During the most prosperous years of Sherman Hill (c. 1880 to shortly after the turn of the century), the area was home for a variety of businessmen then prominent in the commercial life of Des Moines. Together, they represented a good cross-section of the business and industrial leaders of the city at that time. Among the earliest residents was Hoyt Sherman (whose house is now part of the Hoyt Sherman Place complex at 1501 Woodland), lawyer, banker, and local politician. George Maish (1623 Center) in 1882 built a house whose scale and appointments were visual demonstrations of his success as a banker. Henry Scholte Nollen (664 18th Street), grandson of the founder of the Dutch community at Pella, Iowa, was in the insurance business, still a major enterprise in Des Moines. Samuel Saucerman (1510 Center) was active in Des Moines real estate, and is credited with developing much of the area northwest of Drake University.

Around the turn of the century, Sherman Hill housed prominent members of the city's growing Jewish community, particularly along 18th Street and Woodland Avenue. These businessmen often followed mercantile pursuits, particularly in the areas of clothing manufacture and sale. Meyer Rosenfield (696 18th Street) was an original partner in the Frankel clothing store (still in business). Individuals in Sherman Hill associated with Lederer, Strauss, and Co., then among the city's largest mercantile establishments, included Morris Samish (697 18th Street), Leon Strauss (815 18th Street) and Max Schloss (1623 Woodland). The Younker Brothers clothing stores, with branches around Iowa today, were represented then by Aaron Younker (823 18th Street). Leopold Sheuerman (1605 Woodland) combined banking with his Capital City Woolen Mills, which at their height employed 400, with branches in Newton and Marshalltown.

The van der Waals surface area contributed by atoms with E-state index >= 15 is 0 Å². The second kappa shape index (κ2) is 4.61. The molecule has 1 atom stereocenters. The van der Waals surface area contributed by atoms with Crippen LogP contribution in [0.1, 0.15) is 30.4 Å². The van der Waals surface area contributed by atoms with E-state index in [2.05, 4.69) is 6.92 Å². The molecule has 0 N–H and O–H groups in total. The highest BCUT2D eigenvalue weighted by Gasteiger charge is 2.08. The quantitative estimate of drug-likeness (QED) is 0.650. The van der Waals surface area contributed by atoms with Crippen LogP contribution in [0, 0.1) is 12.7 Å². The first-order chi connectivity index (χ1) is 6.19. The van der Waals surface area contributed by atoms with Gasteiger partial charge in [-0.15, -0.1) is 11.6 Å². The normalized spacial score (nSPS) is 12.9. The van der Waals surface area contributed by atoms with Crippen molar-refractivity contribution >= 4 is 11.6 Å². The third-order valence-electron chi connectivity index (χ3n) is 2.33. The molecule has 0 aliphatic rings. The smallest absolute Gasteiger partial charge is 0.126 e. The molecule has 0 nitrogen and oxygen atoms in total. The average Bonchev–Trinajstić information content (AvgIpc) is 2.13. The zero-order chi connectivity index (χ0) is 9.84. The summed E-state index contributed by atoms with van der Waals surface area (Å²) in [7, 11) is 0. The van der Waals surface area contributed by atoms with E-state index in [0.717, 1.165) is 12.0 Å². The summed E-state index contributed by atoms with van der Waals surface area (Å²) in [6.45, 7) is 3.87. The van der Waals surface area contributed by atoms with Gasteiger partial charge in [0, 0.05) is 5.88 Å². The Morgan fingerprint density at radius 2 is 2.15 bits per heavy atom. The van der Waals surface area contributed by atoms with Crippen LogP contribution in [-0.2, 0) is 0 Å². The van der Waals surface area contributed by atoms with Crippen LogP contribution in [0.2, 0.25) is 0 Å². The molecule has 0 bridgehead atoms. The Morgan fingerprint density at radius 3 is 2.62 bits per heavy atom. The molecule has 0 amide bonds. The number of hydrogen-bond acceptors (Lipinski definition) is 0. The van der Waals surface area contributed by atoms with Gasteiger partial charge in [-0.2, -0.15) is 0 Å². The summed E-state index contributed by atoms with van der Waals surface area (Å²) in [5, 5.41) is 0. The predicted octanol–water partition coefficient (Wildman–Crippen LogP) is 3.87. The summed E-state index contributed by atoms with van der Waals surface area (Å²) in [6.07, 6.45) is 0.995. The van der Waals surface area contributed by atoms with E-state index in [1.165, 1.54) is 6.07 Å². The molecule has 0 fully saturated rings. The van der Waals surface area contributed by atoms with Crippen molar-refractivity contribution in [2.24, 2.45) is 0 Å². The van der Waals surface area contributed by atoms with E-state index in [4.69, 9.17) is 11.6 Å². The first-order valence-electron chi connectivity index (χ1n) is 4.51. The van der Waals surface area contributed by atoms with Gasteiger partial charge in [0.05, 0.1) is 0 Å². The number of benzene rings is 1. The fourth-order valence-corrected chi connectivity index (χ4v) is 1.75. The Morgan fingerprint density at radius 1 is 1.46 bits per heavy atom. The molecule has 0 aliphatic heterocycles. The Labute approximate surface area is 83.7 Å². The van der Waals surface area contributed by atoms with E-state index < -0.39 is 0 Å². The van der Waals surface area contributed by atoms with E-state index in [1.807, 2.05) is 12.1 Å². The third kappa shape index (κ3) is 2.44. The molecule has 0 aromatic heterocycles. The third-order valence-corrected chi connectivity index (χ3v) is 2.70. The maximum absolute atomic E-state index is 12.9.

A variety of other businesses and professions were represented by residents of Sherman Hill in the early decades. Lafayette Young (822 18th Street) was publisher of—and active contributor to—the Des Moines Capital, once one of the city's major newspapers. His son, Lafayette, Jr., is remembered in Des Moines history as the organizer of the Des Moines Committee, a reform-minded group of businessmen whose Greater Des Moines Movement led to local government by commission and the annexation of extensive areas on all sides of the city. Robert S. Finkbine (808 19th Street), who lived in Sherman Hill from about 1886 to 1900, was Superintendent of Construction of the Iowa State Capitol, which took 13 years to complete. T. Fred Henry, a locally-known black musician and leader of T.F. Henry's Band, purchased 1701 Woodland from banker Henry S. Butler about 1910. Henry Wallace (756 16th Street), grandfather of a U.S. Vice President, lived in Sherman Hill c. 1893-1910. A crusader for agricultural improvement and reform, Wallace edited the Homestead, and, with his sons, in 1895 founded Wallace's Farm and Dairy, still a major national publication under the name Wallace's Farmer.

† Claudia Cackler, Director, Sherman Hill Association and M.H. Bowers, Iowa Division of Historic Preservation, Sherman Hill Historic District, Polk County, IA, nomination document, 1978, National Park Service, National Register of Historic Places, Washington, D.C.

Sherman Hill Historic District Map

Street Names
15th Street • 16th Street • 17th Street • 18th Street • 19th Place • 19th Street • Bridal Row • Center Street • Cottage Grove Avenue • Crocker Street • High Street • Ingersoll Avenue • Leyner Street • Linden Street • Olive Avenue • Park Street • Pleasant Street • Woodland Avenue

**Information is deemed reliable but not guaranteed. You should independently verify any information you use for decision making.